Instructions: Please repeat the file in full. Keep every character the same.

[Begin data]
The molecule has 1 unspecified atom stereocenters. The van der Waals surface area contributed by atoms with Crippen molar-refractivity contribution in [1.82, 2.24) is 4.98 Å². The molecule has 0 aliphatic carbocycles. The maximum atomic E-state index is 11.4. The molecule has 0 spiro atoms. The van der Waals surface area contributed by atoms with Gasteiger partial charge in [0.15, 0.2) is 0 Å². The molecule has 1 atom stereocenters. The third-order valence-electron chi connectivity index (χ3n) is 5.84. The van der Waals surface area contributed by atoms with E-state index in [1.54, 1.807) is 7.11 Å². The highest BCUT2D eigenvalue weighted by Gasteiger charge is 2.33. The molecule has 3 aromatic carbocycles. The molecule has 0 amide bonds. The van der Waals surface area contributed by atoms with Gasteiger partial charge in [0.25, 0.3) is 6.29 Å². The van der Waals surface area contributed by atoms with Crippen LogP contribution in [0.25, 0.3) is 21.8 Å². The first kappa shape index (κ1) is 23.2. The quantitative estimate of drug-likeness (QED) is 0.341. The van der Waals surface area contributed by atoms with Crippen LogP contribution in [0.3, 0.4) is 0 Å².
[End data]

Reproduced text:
The molecule has 1 unspecified atom stereocenters. The van der Waals surface area contributed by atoms with Crippen molar-refractivity contribution in [1.82, 2.24) is 4.98 Å². The molecule has 0 aliphatic carbocycles. The maximum atomic E-state index is 11.4. The molecule has 0 spiro atoms. The van der Waals surface area contributed by atoms with Gasteiger partial charge in [0.15, 0.2) is 0 Å². The molecule has 1 atom stereocenters. The third-order valence-electron chi connectivity index (χ3n) is 5.84. The van der Waals surface area contributed by atoms with E-state index in [1.54, 1.807) is 7.11 Å². The highest BCUT2D eigenvalue weighted by Gasteiger charge is 2.33. The molecule has 3 aromatic carbocycles. The molecule has 0 amide bonds. The van der Waals surface area contributed by atoms with Gasteiger partial charge in [0.25, 0.3) is 6.29 Å². The van der Waals surface area contributed by atoms with Crippen LogP contribution in [0.25, 0.3) is 21.8 Å². The first kappa shape index (κ1) is 23.2. The quantitative estimate of drug-likeness (QED) is 0.341. The van der Waals surface area contributed by atoms with Crippen LogP contribution in [0.3, 0.4) is 0 Å².